Discover more from Ab Ovo
Ab Ovo #27: 'Make Drinks, Not War'
How do we talk about drinks when the cocktail of the moment is Molotov?
Two weeks ago, I was all set to write about peace.
That Friday marked the 50th anniversary of the “toast to peace” between Chinese Communist Party Chairman Mao Zedong and U.S. President Richard Nixon during the latter’s momentous 1972 trip to China. The toast marked a historic moment, one that re-established diplomatic ties between two estranged global powers and reshaped Cold War geopolitical conditions in a way that ultimately helped end America’s long and costly war in Vietnam. That the glasses raised that day were filled with California-made Schramsburg blanc de blancs — a wine that every presidential administration since has served at U.S. state functions — makes for a neat little wine story, and it’s one we’ll perhaps revisit here at some point.
But that particular Friday didn’t turn out to be the right time to celebrate triumphs of diplomacy. The weeks since haven’t shaped up any better.
Prior to making a career out of extolling the virtues of Ranch Water and railing against the injustices of the three-tier system, I was a science, technology, and national security writer for outlets like Popular Science, Fortune, and CNBC. In that role I had the privilege of visiting Moscow and St. Petersburg multiple times for various tech industry gatherings. I spent time in that part of the world once or twice annually starting in 2013, which eventually — inevitably, really — led me to visit Kyiv twice in 2018, first as a speaker at a technology conference and later of my own accord. Having experienced Kyiv once, I had to return. I know a great global center of hospitality and culture when I see one, even if the lifestyle magazines, influencers, and network travel shows haven’t anointed it such.
I’m reluctant to write about all this now, as I have no desire to place myself and my experiences at the center of someone else’s tragedy, or otherwise to make this all about me. But I wanted to scribble something short to explain why I haven’t been publishing here these past few weeks. Like many, I’ve been glued to social media and the 24-hour cable news coverage feeling — sometimes alternately, sometimes all at once — gutted, helpless, and enraged. In this context, cocktails and terroir seem pretty trivial.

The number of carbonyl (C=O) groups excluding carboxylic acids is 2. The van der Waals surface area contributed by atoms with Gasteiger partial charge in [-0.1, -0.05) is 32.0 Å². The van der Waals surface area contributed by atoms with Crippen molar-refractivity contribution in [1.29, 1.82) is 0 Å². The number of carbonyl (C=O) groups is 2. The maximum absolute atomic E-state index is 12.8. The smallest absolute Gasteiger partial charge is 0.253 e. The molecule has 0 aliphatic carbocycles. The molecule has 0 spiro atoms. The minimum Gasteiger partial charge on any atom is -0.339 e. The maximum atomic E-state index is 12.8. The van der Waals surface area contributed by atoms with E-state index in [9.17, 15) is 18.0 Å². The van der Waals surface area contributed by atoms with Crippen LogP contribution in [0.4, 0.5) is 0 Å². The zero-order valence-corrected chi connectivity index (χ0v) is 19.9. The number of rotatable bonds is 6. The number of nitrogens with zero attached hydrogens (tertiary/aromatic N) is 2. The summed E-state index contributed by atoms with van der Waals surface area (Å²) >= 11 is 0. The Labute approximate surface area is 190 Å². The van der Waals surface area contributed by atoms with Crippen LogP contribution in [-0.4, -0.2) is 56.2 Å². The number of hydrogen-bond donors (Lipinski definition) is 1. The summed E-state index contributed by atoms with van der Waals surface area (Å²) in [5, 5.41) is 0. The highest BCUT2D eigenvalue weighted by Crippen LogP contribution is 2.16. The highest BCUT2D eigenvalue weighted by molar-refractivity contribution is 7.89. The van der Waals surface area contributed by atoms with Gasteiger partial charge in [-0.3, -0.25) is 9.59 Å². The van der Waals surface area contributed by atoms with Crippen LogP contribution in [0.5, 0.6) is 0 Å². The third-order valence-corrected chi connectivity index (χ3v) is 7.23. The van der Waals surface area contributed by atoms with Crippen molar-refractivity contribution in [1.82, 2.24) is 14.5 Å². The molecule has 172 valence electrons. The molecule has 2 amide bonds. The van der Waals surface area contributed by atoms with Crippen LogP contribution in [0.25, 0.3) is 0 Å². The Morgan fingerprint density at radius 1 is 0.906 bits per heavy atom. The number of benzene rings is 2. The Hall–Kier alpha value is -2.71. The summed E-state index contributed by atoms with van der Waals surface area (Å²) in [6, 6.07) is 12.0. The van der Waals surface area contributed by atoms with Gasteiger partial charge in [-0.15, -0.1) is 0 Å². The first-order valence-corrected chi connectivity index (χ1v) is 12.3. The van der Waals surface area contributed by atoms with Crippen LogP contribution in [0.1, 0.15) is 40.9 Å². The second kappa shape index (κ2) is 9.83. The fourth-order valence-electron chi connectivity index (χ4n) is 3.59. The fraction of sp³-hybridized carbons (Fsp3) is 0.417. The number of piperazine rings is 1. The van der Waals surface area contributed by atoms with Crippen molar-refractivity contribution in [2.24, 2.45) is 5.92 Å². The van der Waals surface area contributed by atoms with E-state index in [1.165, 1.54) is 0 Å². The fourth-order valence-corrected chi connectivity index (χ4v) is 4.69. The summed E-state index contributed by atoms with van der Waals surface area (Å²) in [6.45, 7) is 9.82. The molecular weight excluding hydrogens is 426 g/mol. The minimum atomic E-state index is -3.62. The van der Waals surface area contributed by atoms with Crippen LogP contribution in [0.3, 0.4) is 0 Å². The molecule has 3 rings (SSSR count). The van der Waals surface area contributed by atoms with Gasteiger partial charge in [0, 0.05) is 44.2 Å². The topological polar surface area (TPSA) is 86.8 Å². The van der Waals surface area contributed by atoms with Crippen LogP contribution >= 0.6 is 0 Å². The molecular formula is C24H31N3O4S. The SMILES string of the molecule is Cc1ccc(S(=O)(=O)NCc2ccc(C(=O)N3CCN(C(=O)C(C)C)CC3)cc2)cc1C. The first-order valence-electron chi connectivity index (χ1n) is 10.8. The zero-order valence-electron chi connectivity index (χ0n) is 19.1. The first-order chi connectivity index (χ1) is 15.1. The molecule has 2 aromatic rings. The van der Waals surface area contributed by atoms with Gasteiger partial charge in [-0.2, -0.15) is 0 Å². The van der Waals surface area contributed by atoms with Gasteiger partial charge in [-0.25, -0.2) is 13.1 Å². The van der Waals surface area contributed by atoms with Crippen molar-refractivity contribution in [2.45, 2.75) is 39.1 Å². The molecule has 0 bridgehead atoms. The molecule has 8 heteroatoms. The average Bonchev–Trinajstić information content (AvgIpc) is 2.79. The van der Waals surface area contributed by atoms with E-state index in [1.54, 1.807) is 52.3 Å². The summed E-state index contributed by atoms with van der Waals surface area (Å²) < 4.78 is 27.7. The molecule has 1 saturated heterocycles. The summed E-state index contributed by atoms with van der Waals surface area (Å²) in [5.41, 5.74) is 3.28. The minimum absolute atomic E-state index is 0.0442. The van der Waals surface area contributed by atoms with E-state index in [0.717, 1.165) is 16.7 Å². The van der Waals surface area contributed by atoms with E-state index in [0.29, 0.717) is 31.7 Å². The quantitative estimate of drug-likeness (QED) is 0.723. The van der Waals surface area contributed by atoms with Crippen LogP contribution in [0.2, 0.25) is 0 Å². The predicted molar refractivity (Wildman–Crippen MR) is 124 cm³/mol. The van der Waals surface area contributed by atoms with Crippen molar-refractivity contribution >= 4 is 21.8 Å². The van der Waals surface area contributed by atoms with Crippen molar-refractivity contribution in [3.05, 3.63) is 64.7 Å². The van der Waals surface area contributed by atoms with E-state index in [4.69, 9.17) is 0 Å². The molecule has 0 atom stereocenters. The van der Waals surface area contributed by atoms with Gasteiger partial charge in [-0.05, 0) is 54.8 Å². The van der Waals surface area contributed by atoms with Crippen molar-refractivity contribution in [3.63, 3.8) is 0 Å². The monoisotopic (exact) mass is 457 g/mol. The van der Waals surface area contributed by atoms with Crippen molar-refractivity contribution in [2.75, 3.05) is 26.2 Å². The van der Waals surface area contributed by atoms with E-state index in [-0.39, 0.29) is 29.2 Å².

Still, nothing happens in a vacuum, and both Ukraine’s hospitality sector and the global drinks industry have played their own ancillary roles in this unfolding catastrophe. By this point you’ve almost certainly already heard about the various not-so-effective boycotts of Russian-sounding spirits brands. The vodka always known as “Stoli” has now officially changed its name to “Stoli.” Economic sanctions leveled on Russia are roiling the global wine and spirits industries, sending exporters from Champagne to Jalisco scrambling. Ukrainian breweries have turned their bottle inventories into makeshift bombs. Bars and restaurants across the embattled country have put their kitchens to work feeding civilians, hospital workers, and Ukrainian defense forces. And because several restaurants, bars, and clubs in Kyiv inhabit decommissioned Soviet-era underground bomb shelters, many now house civilians fleeing Russian bombardment.
One of those is Parovoz SpeakEasy, arguably Kyiv’s most renowned cocktail bar. According to Dima Shovkoplias, the bar manager at Paravoz SpeakEasy, Kyiv’s bartenders have largely turned their supplies of glass bottles and bar rags to Molotov cocktails. A plea for support posted to Parovoz’s Instagram just hours after Russian missiles first began striking Ukraine on February 24 closed with the words “MAKE DRINKS, NOT WAR.” It seems events in the intervening weeks have forced even Kyiv’s most hospitable toward the latter.
Callous as it may sound, we all have to keep our feet moving amid the madness, and I’ll be back next week with a more-typical, less-depressing slate of unsolicited industry hot takes and product reviews. Meantime, give if you can, tell the truth, and keep your people close.
Ab Ovo is a (somewhat) weekly newsletter produced by Clay Dillow (CD) and friends. If you enjoy our work, we’d love to have you as a subscriber (it’s free!). If you already subscribe, we appreciate the support — and don’t forget to forward this to a friend. Thanks for reading.
What We’re Drinking: Hendrick’s Neptunia Gin
To say that one enjoys Hendrick’s Gin is not particularly controversial. It’s a bar staple for those who prefer a cucumber-forward gin and tonic, and while the brand cheekily emblazons its bottles with the disclaimer “IT IS NOT FOR EVERYONE” I can’t say I know a serious gin drinker who actively dislikes Scotland’s most recognizable gin. That Neptunia, the latest limited edition release crafted by Hendrick’s master distiller Lesley Gracie, is recognizably Scottish only compounds its appeal. To build Neptunia’s flavor profile, Gracie sought out coastal botanicals that evoked her best memories of time spent along the Ayrshire coast, where the waves break not far from the Hendrick’s distillery. The resulting gin swaps out the flagship gin’s green, cucumber top note for something that’s more sea spray and citrus, still well-suited for a 1:3 mix of gin and tonic and even better as the base for a fizzy highball. With the weather turning, it’s high time we tune our mindsets toward warmer weather and lapping ocean waves. Neptunia will help you get there. ($40)
Ukraine lost half of its wine industry when Russia annexed Crimea in 2014; Now the rest is in jeopardy • Ukraine’s Pravda brewery introduces ready-to-fling (RTF) bottled Molotov cocktail • Don’t worry about declaring captured Russian combat trophies on your taxes • How the internet has left its mark on terroir • Can the Court of Master Sommeliers restore its reputation? • Whiskey catches a case of fermentation fever • Newest behind-the-bar accessory in NYC: Overdose prevention kits